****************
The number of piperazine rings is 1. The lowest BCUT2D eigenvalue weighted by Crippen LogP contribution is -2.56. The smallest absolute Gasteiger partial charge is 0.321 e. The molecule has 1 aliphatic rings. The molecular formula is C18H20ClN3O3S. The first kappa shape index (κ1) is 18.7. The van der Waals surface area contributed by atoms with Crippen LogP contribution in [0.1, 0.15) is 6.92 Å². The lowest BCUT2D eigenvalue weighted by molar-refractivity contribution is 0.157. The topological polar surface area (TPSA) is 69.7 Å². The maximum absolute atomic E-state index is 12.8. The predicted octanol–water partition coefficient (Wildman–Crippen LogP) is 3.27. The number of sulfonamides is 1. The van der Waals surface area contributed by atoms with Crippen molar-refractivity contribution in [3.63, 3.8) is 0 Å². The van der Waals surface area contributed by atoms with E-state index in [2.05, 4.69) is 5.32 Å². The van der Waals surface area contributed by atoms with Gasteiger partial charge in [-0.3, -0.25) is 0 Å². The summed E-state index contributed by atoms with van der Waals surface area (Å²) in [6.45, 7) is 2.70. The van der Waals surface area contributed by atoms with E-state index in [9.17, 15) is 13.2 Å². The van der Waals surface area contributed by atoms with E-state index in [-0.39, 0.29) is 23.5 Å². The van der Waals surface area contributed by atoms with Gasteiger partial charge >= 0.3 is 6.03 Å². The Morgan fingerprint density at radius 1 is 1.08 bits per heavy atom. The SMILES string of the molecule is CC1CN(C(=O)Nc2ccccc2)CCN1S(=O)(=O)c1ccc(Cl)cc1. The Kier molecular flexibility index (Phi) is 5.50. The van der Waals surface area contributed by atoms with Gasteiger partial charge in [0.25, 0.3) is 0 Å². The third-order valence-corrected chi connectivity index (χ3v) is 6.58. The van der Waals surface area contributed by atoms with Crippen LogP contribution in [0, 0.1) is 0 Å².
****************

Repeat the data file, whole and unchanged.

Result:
The number of piperazine rings is 1. The lowest BCUT2D eigenvalue weighted by Crippen LogP contribution is -2.56. The smallest absolute Gasteiger partial charge is 0.321 e. The molecule has 1 aliphatic rings. The molecular formula is C18H20ClN3O3S. The first kappa shape index (κ1) is 18.7. The van der Waals surface area contributed by atoms with Crippen LogP contribution in [0.1, 0.15) is 6.92 Å². The lowest BCUT2D eigenvalue weighted by molar-refractivity contribution is 0.157. The topological polar surface area (TPSA) is 69.7 Å². The maximum absolute atomic E-state index is 12.8. The predicted octanol–water partition coefficient (Wildman–Crippen LogP) is 3.27. The number of sulfonamides is 1. The van der Waals surface area contributed by atoms with Crippen molar-refractivity contribution in [3.63, 3.8) is 0 Å². The van der Waals surface area contributed by atoms with E-state index in [2.05, 4.69) is 5.32 Å². The van der Waals surface area contributed by atoms with Gasteiger partial charge in [-0.3, -0.25) is 0 Å². The summed E-state index contributed by atoms with van der Waals surface area (Å²) in [6.45, 7) is 2.70. The van der Waals surface area contributed by atoms with E-state index in [9.17, 15) is 13.2 Å². The van der Waals surface area contributed by atoms with E-state index in [-0.39, 0.29) is 23.5 Å². The van der Waals surface area contributed by atoms with Gasteiger partial charge >= 0.3 is 6.03 Å². The Morgan fingerprint density at radius 1 is 1.08 bits per heavy atom. The SMILES string of the molecule is CC1CN(C(=O)Nc2ccccc2)CCN1S(=O)(=O)c1ccc(Cl)cc1. The Kier molecular flexibility index (Phi) is 5.50. The van der Waals surface area contributed by atoms with Gasteiger partial charge in [0.25, 0.3) is 0 Å². The third-order valence-corrected chi connectivity index (χ3v) is 6.58. The van der Waals surface area contributed by atoms with Crippen LogP contribution in [0, 0.1) is 0 Å².